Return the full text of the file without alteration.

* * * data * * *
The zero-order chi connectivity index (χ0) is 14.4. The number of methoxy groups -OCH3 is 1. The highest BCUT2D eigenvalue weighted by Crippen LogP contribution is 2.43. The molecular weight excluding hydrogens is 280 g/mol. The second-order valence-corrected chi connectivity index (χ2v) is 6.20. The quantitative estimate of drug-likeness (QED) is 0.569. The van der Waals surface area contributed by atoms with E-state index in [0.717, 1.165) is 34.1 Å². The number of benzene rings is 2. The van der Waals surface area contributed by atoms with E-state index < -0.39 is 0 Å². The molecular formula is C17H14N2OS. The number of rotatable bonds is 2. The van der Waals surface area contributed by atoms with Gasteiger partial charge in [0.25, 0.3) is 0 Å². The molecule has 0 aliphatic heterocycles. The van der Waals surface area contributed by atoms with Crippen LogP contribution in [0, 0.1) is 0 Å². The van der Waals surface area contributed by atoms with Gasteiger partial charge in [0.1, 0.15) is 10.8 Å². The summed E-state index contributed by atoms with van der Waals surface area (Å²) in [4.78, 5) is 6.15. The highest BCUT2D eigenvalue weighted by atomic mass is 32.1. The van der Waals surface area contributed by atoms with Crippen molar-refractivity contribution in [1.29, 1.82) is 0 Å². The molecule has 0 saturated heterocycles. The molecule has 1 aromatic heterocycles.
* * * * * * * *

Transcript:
The zero-order chi connectivity index (χ0) is 14.4. The number of methoxy groups -OCH3 is 1. The highest BCUT2D eigenvalue weighted by Crippen LogP contribution is 2.43. The molecular weight excluding hydrogens is 280 g/mol. The second-order valence-corrected chi connectivity index (χ2v) is 6.20. The quantitative estimate of drug-likeness (QED) is 0.569. The van der Waals surface area contributed by atoms with E-state index in [0.717, 1.165) is 34.1 Å². The number of benzene rings is 2. The van der Waals surface area contributed by atoms with E-state index < -0.39 is 0 Å². The molecular formula is C17H14N2OS. The number of rotatable bonds is 2. The van der Waals surface area contributed by atoms with Gasteiger partial charge in [0.25, 0.3) is 0 Å². The molecule has 0 aliphatic heterocycles. The van der Waals surface area contributed by atoms with Crippen LogP contribution in [0, 0.1) is 0 Å². The van der Waals surface area contributed by atoms with Gasteiger partial charge in [0.1, 0.15) is 10.8 Å². The summed E-state index contributed by atoms with van der Waals surface area (Å²) in [4.78, 5) is 6.15. The highest BCUT2D eigenvalue weighted by atomic mass is 32.1. The van der Waals surface area contributed by atoms with Crippen molar-refractivity contribution in [1.29, 1.82) is 0 Å². The molecule has 0 saturated heterocycles. The molecule has 1 aromatic heterocycles.